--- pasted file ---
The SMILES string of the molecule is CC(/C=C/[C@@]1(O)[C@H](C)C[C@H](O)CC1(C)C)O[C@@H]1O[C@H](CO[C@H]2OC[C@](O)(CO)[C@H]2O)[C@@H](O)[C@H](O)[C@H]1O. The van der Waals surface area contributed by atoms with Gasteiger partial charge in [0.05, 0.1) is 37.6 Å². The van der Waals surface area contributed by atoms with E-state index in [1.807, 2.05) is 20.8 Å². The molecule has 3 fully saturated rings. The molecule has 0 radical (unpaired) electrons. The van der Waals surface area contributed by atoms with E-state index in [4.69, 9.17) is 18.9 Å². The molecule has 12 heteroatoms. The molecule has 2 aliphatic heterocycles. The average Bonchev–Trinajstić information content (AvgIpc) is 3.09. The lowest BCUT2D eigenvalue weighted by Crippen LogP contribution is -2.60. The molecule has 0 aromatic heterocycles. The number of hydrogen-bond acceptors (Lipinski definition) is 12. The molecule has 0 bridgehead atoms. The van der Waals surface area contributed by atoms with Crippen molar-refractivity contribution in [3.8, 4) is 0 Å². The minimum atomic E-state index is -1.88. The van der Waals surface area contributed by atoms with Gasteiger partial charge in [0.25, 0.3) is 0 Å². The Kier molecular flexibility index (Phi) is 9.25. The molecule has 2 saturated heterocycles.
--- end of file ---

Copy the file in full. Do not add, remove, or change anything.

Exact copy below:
The SMILES string of the molecule is CC(/C=C/[C@@]1(O)[C@H](C)C[C@H](O)CC1(C)C)O[C@@H]1O[C@H](CO[C@H]2OC[C@](O)(CO)[C@H]2O)[C@@H](O)[C@H](O)[C@H]1O. The van der Waals surface area contributed by atoms with Gasteiger partial charge in [0.05, 0.1) is 37.6 Å². The van der Waals surface area contributed by atoms with E-state index in [1.807, 2.05) is 20.8 Å². The molecule has 3 fully saturated rings. The molecule has 0 radical (unpaired) electrons. The van der Waals surface area contributed by atoms with E-state index in [4.69, 9.17) is 18.9 Å². The molecule has 12 heteroatoms. The molecule has 2 aliphatic heterocycles. The average Bonchev–Trinajstić information content (AvgIpc) is 3.09. The lowest BCUT2D eigenvalue weighted by Crippen LogP contribution is -2.60. The molecule has 0 aromatic heterocycles. The number of hydrogen-bond acceptors (Lipinski definition) is 12. The molecule has 0 bridgehead atoms. The van der Waals surface area contributed by atoms with Crippen molar-refractivity contribution in [3.8, 4) is 0 Å². The minimum atomic E-state index is -1.88. The van der Waals surface area contributed by atoms with Gasteiger partial charge in [0.25, 0.3) is 0 Å². The Kier molecular flexibility index (Phi) is 9.25. The molecule has 2 saturated heterocycles.